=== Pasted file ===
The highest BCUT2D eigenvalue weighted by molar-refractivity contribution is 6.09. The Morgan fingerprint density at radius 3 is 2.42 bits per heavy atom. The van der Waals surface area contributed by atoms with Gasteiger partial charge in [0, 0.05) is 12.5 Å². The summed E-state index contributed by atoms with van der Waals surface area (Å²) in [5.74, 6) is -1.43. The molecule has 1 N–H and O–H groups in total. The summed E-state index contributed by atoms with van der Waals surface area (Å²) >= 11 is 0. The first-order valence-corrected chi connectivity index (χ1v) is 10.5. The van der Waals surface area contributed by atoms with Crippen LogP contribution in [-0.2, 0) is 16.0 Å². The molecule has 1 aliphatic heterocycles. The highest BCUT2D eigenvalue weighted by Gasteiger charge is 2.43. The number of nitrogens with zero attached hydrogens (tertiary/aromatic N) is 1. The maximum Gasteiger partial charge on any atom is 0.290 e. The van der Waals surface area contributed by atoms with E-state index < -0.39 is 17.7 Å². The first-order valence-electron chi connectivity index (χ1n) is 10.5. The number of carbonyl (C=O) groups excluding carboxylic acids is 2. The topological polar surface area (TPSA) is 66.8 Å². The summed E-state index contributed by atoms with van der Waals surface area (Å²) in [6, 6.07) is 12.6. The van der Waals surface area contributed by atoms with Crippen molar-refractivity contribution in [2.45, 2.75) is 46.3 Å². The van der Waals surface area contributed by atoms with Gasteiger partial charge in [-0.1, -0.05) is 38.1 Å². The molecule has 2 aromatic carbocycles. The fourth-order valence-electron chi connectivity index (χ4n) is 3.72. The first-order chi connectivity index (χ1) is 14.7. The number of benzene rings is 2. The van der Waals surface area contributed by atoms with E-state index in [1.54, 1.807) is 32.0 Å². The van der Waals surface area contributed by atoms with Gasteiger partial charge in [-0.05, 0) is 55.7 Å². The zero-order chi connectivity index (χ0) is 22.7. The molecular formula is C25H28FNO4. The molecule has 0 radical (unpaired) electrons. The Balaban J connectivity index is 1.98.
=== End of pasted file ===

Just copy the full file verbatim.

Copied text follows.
The highest BCUT2D eigenvalue weighted by molar-refractivity contribution is 6.09. The Morgan fingerprint density at radius 3 is 2.42 bits per heavy atom. The van der Waals surface area contributed by atoms with Gasteiger partial charge in [0, 0.05) is 12.5 Å². The summed E-state index contributed by atoms with van der Waals surface area (Å²) in [5.74, 6) is -1.43. The molecule has 1 N–H and O–H groups in total. The summed E-state index contributed by atoms with van der Waals surface area (Å²) >= 11 is 0. The first-order valence-corrected chi connectivity index (χ1v) is 10.5. The van der Waals surface area contributed by atoms with Crippen LogP contribution in [-0.2, 0) is 16.0 Å². The molecule has 1 aliphatic heterocycles. The highest BCUT2D eigenvalue weighted by Gasteiger charge is 2.43. The number of nitrogens with zero attached hydrogens (tertiary/aromatic N) is 1. The maximum Gasteiger partial charge on any atom is 0.290 e. The van der Waals surface area contributed by atoms with E-state index < -0.39 is 17.7 Å². The first-order valence-electron chi connectivity index (χ1n) is 10.5. The number of carbonyl (C=O) groups excluding carboxylic acids is 2. The topological polar surface area (TPSA) is 66.8 Å². The summed E-state index contributed by atoms with van der Waals surface area (Å²) in [6, 6.07) is 12.6. The van der Waals surface area contributed by atoms with Crippen molar-refractivity contribution in [2.45, 2.75) is 46.3 Å². The van der Waals surface area contributed by atoms with Gasteiger partial charge in [-0.1, -0.05) is 38.1 Å². The molecule has 2 aromatic carbocycles. The fourth-order valence-electron chi connectivity index (χ4n) is 3.72. The first-order chi connectivity index (χ1) is 14.7. The number of benzene rings is 2. The van der Waals surface area contributed by atoms with E-state index in [1.54, 1.807) is 32.0 Å². The van der Waals surface area contributed by atoms with Gasteiger partial charge in [-0.05, 0) is 55.7 Å². The zero-order chi connectivity index (χ0) is 22.7. The molecular formula is C25H28FNO4. The molecule has 0 radical (unpaired) electrons. The Balaban J connectivity index is 1.98.